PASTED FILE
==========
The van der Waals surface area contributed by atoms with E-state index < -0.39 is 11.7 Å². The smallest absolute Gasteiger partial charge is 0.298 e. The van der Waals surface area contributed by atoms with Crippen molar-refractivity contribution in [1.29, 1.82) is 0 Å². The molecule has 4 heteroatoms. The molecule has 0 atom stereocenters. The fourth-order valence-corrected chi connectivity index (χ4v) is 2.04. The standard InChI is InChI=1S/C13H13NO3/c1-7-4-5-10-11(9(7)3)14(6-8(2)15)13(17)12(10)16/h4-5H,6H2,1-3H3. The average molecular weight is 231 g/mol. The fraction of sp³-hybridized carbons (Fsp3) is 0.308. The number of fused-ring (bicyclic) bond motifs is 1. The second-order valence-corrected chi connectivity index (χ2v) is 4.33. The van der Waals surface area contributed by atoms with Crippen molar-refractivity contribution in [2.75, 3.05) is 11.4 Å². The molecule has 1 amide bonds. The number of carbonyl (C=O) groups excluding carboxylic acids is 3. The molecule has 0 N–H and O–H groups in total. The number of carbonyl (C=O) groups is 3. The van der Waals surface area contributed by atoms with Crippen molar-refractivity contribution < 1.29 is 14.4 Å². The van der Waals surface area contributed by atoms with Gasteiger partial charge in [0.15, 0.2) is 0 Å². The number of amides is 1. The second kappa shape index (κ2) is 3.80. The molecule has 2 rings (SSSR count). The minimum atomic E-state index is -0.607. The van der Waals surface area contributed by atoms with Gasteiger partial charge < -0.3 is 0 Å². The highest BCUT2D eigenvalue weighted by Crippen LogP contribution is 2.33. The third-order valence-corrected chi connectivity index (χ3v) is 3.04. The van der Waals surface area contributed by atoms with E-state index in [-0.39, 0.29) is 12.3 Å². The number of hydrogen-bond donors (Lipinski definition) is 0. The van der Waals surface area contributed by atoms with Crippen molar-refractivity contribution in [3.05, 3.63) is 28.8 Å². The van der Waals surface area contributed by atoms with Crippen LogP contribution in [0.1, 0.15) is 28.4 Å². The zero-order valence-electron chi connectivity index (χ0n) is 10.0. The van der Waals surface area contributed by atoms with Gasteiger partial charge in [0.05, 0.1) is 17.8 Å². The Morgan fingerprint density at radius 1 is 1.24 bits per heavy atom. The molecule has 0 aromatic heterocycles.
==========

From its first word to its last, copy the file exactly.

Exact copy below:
The van der Waals surface area contributed by atoms with E-state index < -0.39 is 11.7 Å². The smallest absolute Gasteiger partial charge is 0.298 e. The van der Waals surface area contributed by atoms with Crippen molar-refractivity contribution in [1.29, 1.82) is 0 Å². The molecule has 4 heteroatoms. The molecule has 0 atom stereocenters. The fourth-order valence-corrected chi connectivity index (χ4v) is 2.04. The standard InChI is InChI=1S/C13H13NO3/c1-7-4-5-10-11(9(7)3)14(6-8(2)15)13(17)12(10)16/h4-5H,6H2,1-3H3. The average molecular weight is 231 g/mol. The fraction of sp³-hybridized carbons (Fsp3) is 0.308. The number of fused-ring (bicyclic) bond motifs is 1. The second-order valence-corrected chi connectivity index (χ2v) is 4.33. The van der Waals surface area contributed by atoms with Crippen molar-refractivity contribution in [2.75, 3.05) is 11.4 Å². The molecule has 1 amide bonds. The number of carbonyl (C=O) groups excluding carboxylic acids is 3. The molecule has 0 N–H and O–H groups in total. The number of carbonyl (C=O) groups is 3. The van der Waals surface area contributed by atoms with Crippen molar-refractivity contribution < 1.29 is 14.4 Å². The van der Waals surface area contributed by atoms with Gasteiger partial charge in [0.15, 0.2) is 0 Å². The number of amides is 1. The second kappa shape index (κ2) is 3.80. The molecule has 2 rings (SSSR count). The minimum atomic E-state index is -0.607. The van der Waals surface area contributed by atoms with Gasteiger partial charge < -0.3 is 0 Å². The highest BCUT2D eigenvalue weighted by Crippen LogP contribution is 2.33. The third-order valence-corrected chi connectivity index (χ3v) is 3.04. The van der Waals surface area contributed by atoms with E-state index in [-0.39, 0.29) is 12.3 Å². The number of hydrogen-bond donors (Lipinski definition) is 0. The van der Waals surface area contributed by atoms with Crippen molar-refractivity contribution in [3.05, 3.63) is 28.8 Å². The van der Waals surface area contributed by atoms with Crippen LogP contribution in [0.1, 0.15) is 28.4 Å². The zero-order valence-electron chi connectivity index (χ0n) is 10.0. The van der Waals surface area contributed by atoms with Gasteiger partial charge in [0.05, 0.1) is 17.8 Å². The Morgan fingerprint density at radius 1 is 1.24 bits per heavy atom. The molecule has 0 aromatic heterocycles.